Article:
Studies show that educational achievement gaps already exist at Kindergarten entry.  Children from low-income families are more likely to start school with limited language skills, health problems and social and emotional problems that interfere with learning.  The larger the gap at school entry, the harder it is to close.

Schools can improve the readiness of young children by making connections with local child care providers and preschools by creating policies that ensure smooth transitions to kindergarten.  Schools must be ready to address the diverse needs of the children and families in their community and be committed to the success of every child. 


Third National Meeting

This was the Third National Meeting of the 17-state initiative to use child well-being indicators to improve school readiness and ensure early school success. Over the course of the Initiative, states will work individually and collectively to develop a comprehensive set of measures to monitor the physical, social, emotional, cognitive, and economic well-being of young children. Indicators will reflect state investments in programs and policies for young children and families as well as child outcomes. States will develop policy goals and communications strategies to improve school readiness in their states.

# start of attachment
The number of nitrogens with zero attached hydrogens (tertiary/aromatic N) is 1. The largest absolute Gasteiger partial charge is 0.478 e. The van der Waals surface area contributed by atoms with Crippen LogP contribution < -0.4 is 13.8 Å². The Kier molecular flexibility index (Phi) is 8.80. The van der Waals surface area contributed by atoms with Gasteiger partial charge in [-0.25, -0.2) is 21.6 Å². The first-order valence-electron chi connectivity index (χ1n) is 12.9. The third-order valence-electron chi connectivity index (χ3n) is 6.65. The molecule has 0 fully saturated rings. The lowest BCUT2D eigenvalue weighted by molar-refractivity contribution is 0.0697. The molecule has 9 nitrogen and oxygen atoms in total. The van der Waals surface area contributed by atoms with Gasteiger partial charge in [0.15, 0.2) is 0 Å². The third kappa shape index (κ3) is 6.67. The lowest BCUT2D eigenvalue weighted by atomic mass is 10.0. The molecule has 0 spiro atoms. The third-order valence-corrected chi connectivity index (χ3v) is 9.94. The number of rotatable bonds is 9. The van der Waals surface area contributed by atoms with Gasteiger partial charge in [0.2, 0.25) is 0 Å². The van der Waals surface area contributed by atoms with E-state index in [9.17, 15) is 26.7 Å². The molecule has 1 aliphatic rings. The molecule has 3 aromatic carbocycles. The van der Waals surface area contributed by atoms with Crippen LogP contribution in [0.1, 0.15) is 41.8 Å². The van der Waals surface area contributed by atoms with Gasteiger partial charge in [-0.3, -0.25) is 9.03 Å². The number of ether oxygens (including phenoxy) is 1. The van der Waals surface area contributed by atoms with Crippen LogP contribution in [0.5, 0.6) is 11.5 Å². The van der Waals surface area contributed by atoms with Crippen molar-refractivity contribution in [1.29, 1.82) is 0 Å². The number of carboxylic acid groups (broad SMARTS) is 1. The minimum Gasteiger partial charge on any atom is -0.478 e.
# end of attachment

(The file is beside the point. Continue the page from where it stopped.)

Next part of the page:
Meeting Objectives:

     * To link indicators of school readiness to policy and communication strategies.

     * To highlight state work on school readiness policy issues and kindergarten assessment strategies. 

     * To present outcomes from the second Residency Roundtable on indicators of language and literacy.

     * To share strategies for communicating with policymakers, community leaders and the public in order to create policy change to improve school readiness.

     * To reflect on the first year of the Initiative and plan long-term strategies.



© 2005, School Readiness Indicators Initiative
One Union Station Providence, RI 02903 401.351.9400 fax 401.351.1758
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The School Readiness Indicators Initiative is supported by the David and Lucile Packard Foundation, the Ewing Marion Kauffman Foundation and the Ford Foundation.
The 17-state initiative is managed by Rhode Island KIDS COUNT